There have been numerous randomized controlled trials that have looked at the effects of both low-fat and full-fat dairy products on markers of inflammation as well. These studies have looked at the levels of C-reactive protein (CRP) present, which is a commonly analyzed biomarker that shows the level of inflammation produced by the liver. It has been shown that there were no differences in CRP levels between diets that were high in dairy intake compared to the control diets.8

In one recent meta-analysis, researchers actually found that dairy had a modest anti-inflammatory effect in individuals with metabolic disorders.11 Much of these effects can be attributed to the fermented dairy products such as kefir, yogurt, or sour cream that can easily be incorporated into a healthy diet.9 Additionally, in a recent systematic review the authors concluded that dairy products have been found to be anti-inflammatory in multiple randomized controlled trials. These results were found specifically in interventions with fermented dairy foods or involving adults with metabolic disorders.10

 Other misinformation seems to come from the misstatements that lactose will cause inflammation, but this is also not the case.10 Only individuals with lactose intolerance will experience unpleasant symptoms from dairy. Symptoms such as flatulence or abdominal pain may arise in individuals with lactose intolerance because these individuals do not produce enough of the enzyme lactase. Lactase helps digest the carbohydrate lactose, and when there is not enough lactase present to digest the lactose carbohydrates, side effects can occur.11 Lactose intolerance is very manageable and does not mean that dairy products have to be avoided altogether. There are many lactose-free dairy products on the market now to ensure you get all of the benefits of dairy products without any of the side effects from lactose intolerance. Is it important to note that true milk protein allergies are different from lactose intolerance. Eating dairy foods can have an inflammatory effect for this specific population due to the allergic response.12 So, it is best to consult your physician if you think you have a true allergy.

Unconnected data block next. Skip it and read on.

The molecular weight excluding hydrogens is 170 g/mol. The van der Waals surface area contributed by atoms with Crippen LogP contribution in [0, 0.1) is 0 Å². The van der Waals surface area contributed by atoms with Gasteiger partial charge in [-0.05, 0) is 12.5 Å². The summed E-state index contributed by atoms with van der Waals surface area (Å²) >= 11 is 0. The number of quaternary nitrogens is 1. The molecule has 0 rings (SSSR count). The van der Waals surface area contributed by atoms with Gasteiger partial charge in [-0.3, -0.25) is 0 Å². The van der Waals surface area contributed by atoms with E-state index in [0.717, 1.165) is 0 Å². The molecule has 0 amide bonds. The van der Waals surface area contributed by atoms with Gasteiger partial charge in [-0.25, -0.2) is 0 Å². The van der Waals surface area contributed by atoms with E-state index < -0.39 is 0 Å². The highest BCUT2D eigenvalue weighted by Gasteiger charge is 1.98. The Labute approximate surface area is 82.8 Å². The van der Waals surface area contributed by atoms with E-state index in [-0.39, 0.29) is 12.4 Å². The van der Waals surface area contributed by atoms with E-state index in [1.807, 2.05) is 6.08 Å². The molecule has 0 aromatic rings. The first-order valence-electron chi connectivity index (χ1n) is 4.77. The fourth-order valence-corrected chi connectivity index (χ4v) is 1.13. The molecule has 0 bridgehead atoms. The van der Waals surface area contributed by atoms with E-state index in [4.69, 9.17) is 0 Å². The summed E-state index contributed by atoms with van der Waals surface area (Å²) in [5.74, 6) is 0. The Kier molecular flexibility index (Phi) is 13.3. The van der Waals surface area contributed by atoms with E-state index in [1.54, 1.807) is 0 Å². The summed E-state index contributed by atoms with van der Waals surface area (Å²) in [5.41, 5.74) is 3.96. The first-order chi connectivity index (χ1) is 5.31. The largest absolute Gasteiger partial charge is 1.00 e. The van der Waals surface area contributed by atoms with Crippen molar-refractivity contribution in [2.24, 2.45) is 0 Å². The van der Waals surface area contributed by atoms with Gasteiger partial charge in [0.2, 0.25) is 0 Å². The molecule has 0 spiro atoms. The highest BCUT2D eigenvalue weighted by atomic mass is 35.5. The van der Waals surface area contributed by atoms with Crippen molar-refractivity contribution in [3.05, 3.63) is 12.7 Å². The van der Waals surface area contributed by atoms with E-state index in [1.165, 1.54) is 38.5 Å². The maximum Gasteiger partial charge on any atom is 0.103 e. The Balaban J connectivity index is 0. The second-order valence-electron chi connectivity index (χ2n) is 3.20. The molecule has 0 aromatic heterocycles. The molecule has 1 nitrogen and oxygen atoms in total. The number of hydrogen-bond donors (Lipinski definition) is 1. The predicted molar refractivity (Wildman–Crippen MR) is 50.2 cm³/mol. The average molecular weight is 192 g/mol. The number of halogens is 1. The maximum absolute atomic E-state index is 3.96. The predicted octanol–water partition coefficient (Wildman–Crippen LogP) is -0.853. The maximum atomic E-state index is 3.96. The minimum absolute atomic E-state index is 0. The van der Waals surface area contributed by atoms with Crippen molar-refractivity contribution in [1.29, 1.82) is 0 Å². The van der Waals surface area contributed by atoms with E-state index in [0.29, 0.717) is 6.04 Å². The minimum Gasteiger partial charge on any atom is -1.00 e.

How can we reduce inflammation?

There are several ways to reduce the risk of developing chronic inflammation. You can start by being mindful of common factors such as diet, exercise, managing stress, decreasing alcohol intake, and quitting smoking (if you are a smoker).2 One of the best ways to manage inflammation is to make healthier lifestyle changes. By increasing exercise and eating a balanced diet, our risk of chronic inflammation can decrease.2

Dairy can play an important role here too. There are many nutritious dairy products that should be incorporated into the diet, such as skim or 1% milk, low fat cottage cheese, low fat or nonfat Greek yogurt, or reduced or fat free cheese. These foods are all low in fat and high in protein and can provide essential vitamins and minerals such as vitamin D and calcium.8

Dairy’s unique nutritional values like probiotics (in fermented products) and its high protein content can help manage inflammation too. As mentioned before, fermented dairy products can be very beneficial. Research has shown that certain probiotic-containing dairy products, such as yogurt and acidified milk, can actually reduce inflammation that occurs after eating a high fat meal.13

Maintaining a healthy weight can reduce the risk of chronic inflammation as well and a high-protein diet can help. Research has shown that a high protein diet is an effective and safe tool for weight loss and can actually help prevent obesity and obesity-related diseases.14  Many dairy products offer high-quality protein and can be great additions to utilize for weight management.15 Not only does dairy help boost protein intake for retaining muscle mass, but it also ensures that adequate amounts of calcium are received for bone health.4 Dairy products such as milk, Greek yogurt, lower fat cottage cheese, and whey or casein protein powder or shakes are great to incorporate to a high protein diet, especially after a workout for muscle recovery.